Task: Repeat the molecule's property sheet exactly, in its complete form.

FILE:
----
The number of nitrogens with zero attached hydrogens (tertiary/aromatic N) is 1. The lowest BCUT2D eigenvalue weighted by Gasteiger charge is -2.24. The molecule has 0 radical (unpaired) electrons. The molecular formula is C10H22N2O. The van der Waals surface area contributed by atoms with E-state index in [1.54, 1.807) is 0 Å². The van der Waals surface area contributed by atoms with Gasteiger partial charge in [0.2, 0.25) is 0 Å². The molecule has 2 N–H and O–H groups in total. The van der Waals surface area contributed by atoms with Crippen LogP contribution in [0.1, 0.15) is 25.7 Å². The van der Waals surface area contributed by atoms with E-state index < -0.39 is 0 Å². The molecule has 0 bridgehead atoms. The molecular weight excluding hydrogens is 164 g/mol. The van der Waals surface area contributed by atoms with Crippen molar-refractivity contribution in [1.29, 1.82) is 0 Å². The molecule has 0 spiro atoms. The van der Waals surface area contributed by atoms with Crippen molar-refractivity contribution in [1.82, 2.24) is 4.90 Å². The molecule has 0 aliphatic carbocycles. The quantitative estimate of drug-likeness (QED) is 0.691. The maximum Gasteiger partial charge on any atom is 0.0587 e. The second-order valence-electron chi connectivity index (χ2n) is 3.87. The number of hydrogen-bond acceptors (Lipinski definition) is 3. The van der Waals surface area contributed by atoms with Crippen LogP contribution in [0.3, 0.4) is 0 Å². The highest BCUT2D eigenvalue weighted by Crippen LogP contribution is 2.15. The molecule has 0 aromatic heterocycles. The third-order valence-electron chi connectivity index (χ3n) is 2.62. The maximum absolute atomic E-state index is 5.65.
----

The number of nitrogens with zero attached hydrogens (tertiary/aromatic N) is 1. The lowest BCUT2D eigenvalue weighted by Gasteiger charge is -2.24. The molecule has 0 radical (unpaired) electrons. The molecular formula is C10H22N2O. The van der Waals surface area contributed by atoms with E-state index in [1.54, 1.807) is 0 Å². The van der Waals surface area contributed by atoms with Gasteiger partial charge in [0.2, 0.25) is 0 Å². The molecule has 2 N–H and O–H groups in total. The van der Waals surface area contributed by atoms with Crippen LogP contribution in [0.1, 0.15) is 25.7 Å². The van der Waals surface area contributed by atoms with E-state index < -0.39 is 0 Å². The molecule has 0 bridgehead atoms. The molecular weight excluding hydrogens is 164 g/mol. The van der Waals surface area contributed by atoms with Crippen molar-refractivity contribution in [1.29, 1.82) is 0 Å². The molecule has 0 spiro atoms. The van der Waals surface area contributed by atoms with Crippen molar-refractivity contribution in [1.82, 2.24) is 4.90 Å². The molecule has 0 aliphatic carbocycles. The quantitative estimate of drug-likeness (QED) is 0.691. The maximum Gasteiger partial charge on any atom is 0.0587 e. The second-order valence-electron chi connectivity index (χ2n) is 3.87. The number of hydrogen-bond acceptors (Lipinski definition) is 3. The van der Waals surface area contributed by atoms with Crippen LogP contribution in [0.3, 0.4) is 0 Å². The highest BCUT2D eigenvalue weighted by Crippen LogP contribution is 2.15. The molecule has 0 aromatic heterocycles. The third-order valence-electron chi connectivity index (χ3n) is 2.62. The maximum absolute atomic E-state index is 5.65.